At the moment, I’m serving as the Quaker representative on a church leader’s group in the West Midlands. I’m very pleased to be able to do this – it’s often useful as well as enjoyable to hear from people in other churches, it’s good to be able to give a Quaker perspective on things, and I get to meet lots of interesting people. The experience does bring to light some of the assumptions people make, though, and in this blog post I’d like to explore the effects this has.
Some of the assumptions are minor and many aren’t unique to ecumenical or interfaith work. Almost everyone, and almost every computer system, assumes that I have and use a title, and when the list of attendees at a meeting lists me as Ms Rhiannon Grant, it’s not really a surprise. It’s still wrong – I’m just Rhiannon Grant – but I know people find it difficult to cope with that. (When computer systems insist on a title but give a free text box, I end up getting post addressed to None Rhiannon Grant and Just Rhiannon Grant, which at least gives me a giggle.)
Another assumption in the whole plan to gather church leaders is that churches have leaders. Many churches do, and so do other religious organisations – but what leadership looks like, and who is a leader, and what leading involves, can be very different. I’ve been appointed to represent Quakers at a church leaders’ meeting, but that doesn’t mean Quakers have appointed me as a church leader! I do have a kind of leadership role in the Quaker community, but it’s not straightforward to articulate what that is: unusually for a Quaker, I have a paid Quaker role, but I’m not being paid to lead; as someone who is often led to write about Quaker topics, I have a kind of public ministry, but in a community which doesn’t formally recognise such ministries; and although I have previously served in some Quaker roles which involve leadership, my current service is mainly on committees which support rather than leading. Everyone else’s roles have different but perhaps comparable kinds of complexities. Being a Church of England vicar or bishop is not the same as being a Roman Catholic priest or a Salvation Army officer or a Methodist minister, and there is even more variety when we start to include rabbis and imans and Buddhist monks… It can result in a good conversation, when we remember that all this is going on and not always visible.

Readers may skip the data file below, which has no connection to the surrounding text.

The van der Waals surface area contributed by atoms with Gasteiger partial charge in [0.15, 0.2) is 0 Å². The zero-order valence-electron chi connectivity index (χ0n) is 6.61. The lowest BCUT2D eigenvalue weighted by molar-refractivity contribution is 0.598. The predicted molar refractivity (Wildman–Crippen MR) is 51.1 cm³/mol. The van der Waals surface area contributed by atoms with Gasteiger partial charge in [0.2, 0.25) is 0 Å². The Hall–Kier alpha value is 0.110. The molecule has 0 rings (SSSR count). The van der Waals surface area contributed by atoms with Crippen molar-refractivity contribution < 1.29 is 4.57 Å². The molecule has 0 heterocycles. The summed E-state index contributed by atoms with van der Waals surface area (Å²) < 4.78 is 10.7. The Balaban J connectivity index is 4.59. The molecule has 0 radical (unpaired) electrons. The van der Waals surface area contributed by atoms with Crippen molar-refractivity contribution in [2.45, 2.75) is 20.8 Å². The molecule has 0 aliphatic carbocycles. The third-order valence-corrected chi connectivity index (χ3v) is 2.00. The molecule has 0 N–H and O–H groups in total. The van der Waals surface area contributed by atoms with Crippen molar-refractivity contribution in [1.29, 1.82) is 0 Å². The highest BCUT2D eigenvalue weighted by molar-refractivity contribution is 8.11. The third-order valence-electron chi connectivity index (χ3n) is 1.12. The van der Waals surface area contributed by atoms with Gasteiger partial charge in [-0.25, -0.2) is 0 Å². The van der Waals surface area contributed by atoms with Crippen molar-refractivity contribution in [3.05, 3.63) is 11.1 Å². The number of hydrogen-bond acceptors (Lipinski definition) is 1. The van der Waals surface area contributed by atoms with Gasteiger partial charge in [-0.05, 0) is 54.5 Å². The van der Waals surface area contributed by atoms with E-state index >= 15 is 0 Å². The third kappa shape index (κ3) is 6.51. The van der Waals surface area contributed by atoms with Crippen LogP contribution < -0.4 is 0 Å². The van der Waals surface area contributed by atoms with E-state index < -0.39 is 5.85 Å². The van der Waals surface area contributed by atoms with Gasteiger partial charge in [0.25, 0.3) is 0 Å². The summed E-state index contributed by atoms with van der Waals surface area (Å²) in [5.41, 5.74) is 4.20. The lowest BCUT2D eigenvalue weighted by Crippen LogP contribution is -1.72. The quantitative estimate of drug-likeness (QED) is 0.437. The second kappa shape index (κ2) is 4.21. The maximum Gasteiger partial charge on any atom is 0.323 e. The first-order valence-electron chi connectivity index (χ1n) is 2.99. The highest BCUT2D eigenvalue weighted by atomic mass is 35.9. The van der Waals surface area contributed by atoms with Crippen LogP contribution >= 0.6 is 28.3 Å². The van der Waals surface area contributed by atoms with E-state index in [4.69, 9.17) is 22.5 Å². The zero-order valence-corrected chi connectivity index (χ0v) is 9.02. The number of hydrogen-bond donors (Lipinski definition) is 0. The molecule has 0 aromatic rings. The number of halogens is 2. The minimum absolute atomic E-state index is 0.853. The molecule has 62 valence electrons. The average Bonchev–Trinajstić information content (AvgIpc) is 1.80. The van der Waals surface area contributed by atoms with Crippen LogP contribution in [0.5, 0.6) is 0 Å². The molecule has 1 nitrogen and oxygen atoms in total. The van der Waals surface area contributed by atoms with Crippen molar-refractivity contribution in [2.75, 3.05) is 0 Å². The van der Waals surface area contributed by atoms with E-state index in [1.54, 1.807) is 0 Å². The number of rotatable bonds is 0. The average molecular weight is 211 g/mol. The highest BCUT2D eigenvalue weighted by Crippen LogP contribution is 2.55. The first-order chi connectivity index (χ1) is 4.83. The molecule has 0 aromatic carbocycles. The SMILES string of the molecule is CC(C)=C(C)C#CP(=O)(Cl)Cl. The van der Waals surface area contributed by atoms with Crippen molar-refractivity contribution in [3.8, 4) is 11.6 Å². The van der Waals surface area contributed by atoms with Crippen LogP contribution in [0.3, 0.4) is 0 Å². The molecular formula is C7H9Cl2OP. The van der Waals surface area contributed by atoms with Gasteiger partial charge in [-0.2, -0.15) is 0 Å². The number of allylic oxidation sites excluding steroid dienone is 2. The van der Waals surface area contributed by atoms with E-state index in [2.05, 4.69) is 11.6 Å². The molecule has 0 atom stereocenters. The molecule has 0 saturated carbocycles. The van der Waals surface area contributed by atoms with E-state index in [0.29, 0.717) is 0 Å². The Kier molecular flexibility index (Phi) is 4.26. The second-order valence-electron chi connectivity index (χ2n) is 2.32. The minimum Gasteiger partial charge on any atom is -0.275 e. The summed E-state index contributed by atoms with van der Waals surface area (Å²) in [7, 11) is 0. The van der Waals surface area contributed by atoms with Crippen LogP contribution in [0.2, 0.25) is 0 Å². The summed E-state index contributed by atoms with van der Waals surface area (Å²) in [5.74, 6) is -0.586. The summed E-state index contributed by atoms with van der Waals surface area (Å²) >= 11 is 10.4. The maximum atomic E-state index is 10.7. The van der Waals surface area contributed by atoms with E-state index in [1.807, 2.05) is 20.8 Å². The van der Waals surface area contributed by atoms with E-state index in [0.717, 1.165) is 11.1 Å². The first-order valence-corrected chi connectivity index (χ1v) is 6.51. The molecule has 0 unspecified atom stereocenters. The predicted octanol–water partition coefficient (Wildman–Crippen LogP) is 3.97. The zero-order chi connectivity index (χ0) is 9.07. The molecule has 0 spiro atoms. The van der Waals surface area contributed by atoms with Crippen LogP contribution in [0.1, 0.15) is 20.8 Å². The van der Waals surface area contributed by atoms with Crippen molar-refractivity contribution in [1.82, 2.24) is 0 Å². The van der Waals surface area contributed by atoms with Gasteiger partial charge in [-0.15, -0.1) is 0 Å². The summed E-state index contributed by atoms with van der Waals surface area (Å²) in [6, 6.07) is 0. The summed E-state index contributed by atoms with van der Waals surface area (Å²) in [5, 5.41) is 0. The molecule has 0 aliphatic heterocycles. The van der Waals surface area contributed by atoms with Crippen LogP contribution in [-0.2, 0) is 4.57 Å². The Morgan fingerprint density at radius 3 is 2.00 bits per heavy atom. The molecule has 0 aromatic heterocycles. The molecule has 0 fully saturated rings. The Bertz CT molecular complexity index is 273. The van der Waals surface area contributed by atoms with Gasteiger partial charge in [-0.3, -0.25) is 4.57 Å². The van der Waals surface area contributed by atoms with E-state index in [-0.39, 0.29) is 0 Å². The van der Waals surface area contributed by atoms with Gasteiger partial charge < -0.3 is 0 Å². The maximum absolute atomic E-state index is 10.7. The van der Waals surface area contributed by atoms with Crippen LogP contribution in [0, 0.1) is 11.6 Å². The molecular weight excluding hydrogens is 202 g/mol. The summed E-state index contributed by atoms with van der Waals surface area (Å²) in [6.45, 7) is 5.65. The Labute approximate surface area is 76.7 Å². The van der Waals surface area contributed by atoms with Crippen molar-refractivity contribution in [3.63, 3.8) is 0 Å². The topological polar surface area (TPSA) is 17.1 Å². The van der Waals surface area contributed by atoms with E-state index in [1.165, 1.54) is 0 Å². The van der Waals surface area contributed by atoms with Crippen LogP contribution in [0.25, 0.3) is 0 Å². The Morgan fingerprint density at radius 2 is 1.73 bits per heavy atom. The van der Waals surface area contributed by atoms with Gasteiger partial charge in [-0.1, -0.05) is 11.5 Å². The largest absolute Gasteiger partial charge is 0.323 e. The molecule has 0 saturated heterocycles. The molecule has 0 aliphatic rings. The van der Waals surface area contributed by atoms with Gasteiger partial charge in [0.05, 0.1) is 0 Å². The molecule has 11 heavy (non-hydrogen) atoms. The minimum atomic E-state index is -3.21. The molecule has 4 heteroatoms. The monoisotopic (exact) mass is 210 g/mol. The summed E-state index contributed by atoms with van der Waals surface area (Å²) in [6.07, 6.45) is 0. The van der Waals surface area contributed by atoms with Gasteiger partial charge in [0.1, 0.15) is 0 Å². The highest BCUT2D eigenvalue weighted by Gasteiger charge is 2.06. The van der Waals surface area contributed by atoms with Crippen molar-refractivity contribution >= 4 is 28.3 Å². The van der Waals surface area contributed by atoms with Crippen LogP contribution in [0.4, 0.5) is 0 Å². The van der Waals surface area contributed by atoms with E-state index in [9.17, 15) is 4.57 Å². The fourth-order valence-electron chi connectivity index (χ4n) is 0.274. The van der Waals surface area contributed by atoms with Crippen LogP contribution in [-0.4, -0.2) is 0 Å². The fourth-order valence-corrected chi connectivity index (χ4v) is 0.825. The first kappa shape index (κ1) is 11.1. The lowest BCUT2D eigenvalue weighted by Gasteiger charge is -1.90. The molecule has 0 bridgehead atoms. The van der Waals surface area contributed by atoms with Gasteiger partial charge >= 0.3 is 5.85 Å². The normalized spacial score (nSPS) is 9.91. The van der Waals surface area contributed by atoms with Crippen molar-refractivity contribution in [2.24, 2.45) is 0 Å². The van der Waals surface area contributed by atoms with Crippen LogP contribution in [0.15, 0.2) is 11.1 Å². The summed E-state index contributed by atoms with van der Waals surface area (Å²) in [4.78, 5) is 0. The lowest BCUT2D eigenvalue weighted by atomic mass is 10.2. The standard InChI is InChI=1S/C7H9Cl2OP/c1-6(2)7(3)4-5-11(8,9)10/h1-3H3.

Perhaps the assumption that bugs me most, though, is ecumenical and interfaith settings where people assume that they know what Quaker worship is. In particular, people get hold of the bit about silence first, and maybe some idea of inner stillness, but don’t always get as far as understanding the role of spoken ministry in Quaker worship. I can think of ways in which this can easily happen, especially because silence is a key and outstanding difference between Quaker worship and many other practices, but I hope we can start to look more deeply into different kinds of silence. Quaker worship typically includes the opportunity for people to speak if they feel led to do so – which can be more similar to the spontaneous prayers used in some other churches than people sometimes expect. If different members of your group are taking turns to pray in their own ways, have a Quaker representative introduce worship in their own words instead of asking for silence on their behalf. If you decide to have a time of silence, for example to start a meeting or in a remembrance practice, that’s great, and it can come from many traditions – there’s no need to assume it’s Quaker. We can share!
A benefit of this work is that it challenges my assumptions, too. It can be easy to emphasis the differences between churches, but spending time with the other church leaders always reminds me of the many things we have in common. These can be practical things, like struggles with what to do with our buildings or the need for ongoing work on safeguarding. They are also spiritual things, including wanting to be close to God, however we understand that, and building confidence in our communities so that people can talk about their faith with others. Ecumenical and interfaith work is a huge opportunity to learn about one another and to practice explaining my tradition.